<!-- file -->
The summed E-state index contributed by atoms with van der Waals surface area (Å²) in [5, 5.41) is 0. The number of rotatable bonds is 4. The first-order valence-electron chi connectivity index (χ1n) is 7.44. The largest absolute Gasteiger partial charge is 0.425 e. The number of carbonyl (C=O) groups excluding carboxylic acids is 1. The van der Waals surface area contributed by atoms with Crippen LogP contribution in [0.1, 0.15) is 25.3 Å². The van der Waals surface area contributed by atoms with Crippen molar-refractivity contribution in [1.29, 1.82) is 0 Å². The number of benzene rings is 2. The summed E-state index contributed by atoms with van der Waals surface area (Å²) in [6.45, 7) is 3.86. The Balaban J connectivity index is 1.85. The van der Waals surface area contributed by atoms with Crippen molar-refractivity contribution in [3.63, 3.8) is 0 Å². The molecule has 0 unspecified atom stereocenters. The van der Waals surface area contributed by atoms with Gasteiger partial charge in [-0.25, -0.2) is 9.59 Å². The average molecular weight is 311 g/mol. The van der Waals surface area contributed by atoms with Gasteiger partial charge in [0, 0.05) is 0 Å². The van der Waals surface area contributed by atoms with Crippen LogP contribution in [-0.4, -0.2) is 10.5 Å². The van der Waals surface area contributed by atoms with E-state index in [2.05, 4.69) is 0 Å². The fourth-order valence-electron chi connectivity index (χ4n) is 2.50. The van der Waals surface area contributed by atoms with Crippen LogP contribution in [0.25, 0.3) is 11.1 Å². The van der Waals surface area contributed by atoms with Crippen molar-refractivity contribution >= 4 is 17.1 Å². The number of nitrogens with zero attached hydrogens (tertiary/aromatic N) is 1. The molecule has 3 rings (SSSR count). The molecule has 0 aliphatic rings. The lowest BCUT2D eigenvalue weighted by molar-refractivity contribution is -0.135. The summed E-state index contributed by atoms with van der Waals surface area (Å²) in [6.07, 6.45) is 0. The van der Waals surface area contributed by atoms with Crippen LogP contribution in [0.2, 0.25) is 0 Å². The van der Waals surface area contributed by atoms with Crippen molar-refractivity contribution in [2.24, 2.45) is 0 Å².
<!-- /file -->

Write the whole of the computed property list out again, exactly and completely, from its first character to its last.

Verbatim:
The summed E-state index contributed by atoms with van der Waals surface area (Å²) in [5, 5.41) is 0. The number of rotatable bonds is 4. The first-order valence-electron chi connectivity index (χ1n) is 7.44. The largest absolute Gasteiger partial charge is 0.425 e. The number of carbonyl (C=O) groups excluding carboxylic acids is 1. The van der Waals surface area contributed by atoms with Crippen LogP contribution in [0.1, 0.15) is 25.3 Å². The van der Waals surface area contributed by atoms with Crippen molar-refractivity contribution in [1.29, 1.82) is 0 Å². The number of benzene rings is 2. The summed E-state index contributed by atoms with van der Waals surface area (Å²) in [6.45, 7) is 3.86. The Balaban J connectivity index is 1.85. The van der Waals surface area contributed by atoms with Crippen molar-refractivity contribution in [3.63, 3.8) is 0 Å². The molecule has 0 unspecified atom stereocenters. The van der Waals surface area contributed by atoms with Gasteiger partial charge in [-0.25, -0.2) is 9.59 Å². The average molecular weight is 311 g/mol. The van der Waals surface area contributed by atoms with Gasteiger partial charge in [0, 0.05) is 0 Å². The van der Waals surface area contributed by atoms with Crippen LogP contribution in [-0.4, -0.2) is 10.5 Å². The van der Waals surface area contributed by atoms with E-state index in [2.05, 4.69) is 0 Å². The fourth-order valence-electron chi connectivity index (χ4n) is 2.50. The van der Waals surface area contributed by atoms with Crippen LogP contribution in [0.25, 0.3) is 11.1 Å². The van der Waals surface area contributed by atoms with Crippen molar-refractivity contribution >= 4 is 17.1 Å². The number of nitrogens with zero attached hydrogens (tertiary/aromatic N) is 1. The molecule has 3 rings (SSSR count). The molecule has 0 aliphatic rings. The lowest BCUT2D eigenvalue weighted by molar-refractivity contribution is -0.135. The summed E-state index contributed by atoms with van der Waals surface area (Å²) in [6.07, 6.45) is 0. The van der Waals surface area contributed by atoms with Crippen LogP contribution in [0.2, 0.25) is 0 Å². The van der Waals surface area contributed by atoms with Crippen molar-refractivity contribution in [2.24, 2.45) is 0 Å².